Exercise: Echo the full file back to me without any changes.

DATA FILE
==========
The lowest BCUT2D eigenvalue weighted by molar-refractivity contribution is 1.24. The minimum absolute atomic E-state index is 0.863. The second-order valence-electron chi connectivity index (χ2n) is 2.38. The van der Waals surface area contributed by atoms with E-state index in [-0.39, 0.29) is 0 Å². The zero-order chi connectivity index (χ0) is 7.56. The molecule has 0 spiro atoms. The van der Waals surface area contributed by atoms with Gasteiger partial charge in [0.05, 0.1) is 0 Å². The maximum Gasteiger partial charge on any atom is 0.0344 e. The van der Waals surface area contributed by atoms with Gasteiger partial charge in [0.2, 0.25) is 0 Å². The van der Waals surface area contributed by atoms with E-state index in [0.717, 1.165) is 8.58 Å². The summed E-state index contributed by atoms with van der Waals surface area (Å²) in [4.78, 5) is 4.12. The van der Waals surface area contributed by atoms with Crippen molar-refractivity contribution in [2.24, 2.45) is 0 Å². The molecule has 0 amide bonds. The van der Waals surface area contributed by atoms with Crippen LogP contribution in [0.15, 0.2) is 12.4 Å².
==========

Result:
The lowest BCUT2D eigenvalue weighted by molar-refractivity contribution is 1.24. The minimum absolute atomic E-state index is 0.863. The second-order valence-electron chi connectivity index (χ2n) is 2.38. The van der Waals surface area contributed by atoms with E-state index in [-0.39, 0.29) is 0 Å². The zero-order chi connectivity index (χ0) is 7.56. The molecule has 0 spiro atoms. The van der Waals surface area contributed by atoms with Gasteiger partial charge in [0.05, 0.1) is 0 Å². The maximum Gasteiger partial charge on any atom is 0.0344 e. The van der Waals surface area contributed by atoms with Gasteiger partial charge in [0.2, 0.25) is 0 Å². The van der Waals surface area contributed by atoms with E-state index in [0.717, 1.165) is 8.58 Å². The summed E-state index contributed by atoms with van der Waals surface area (Å²) in [4.78, 5) is 4.12. The van der Waals surface area contributed by atoms with Crippen molar-refractivity contribution in [2.24, 2.45) is 0 Å². The molecule has 0 amide bonds. The van der Waals surface area contributed by atoms with Crippen LogP contribution in [0.15, 0.2) is 12.4 Å².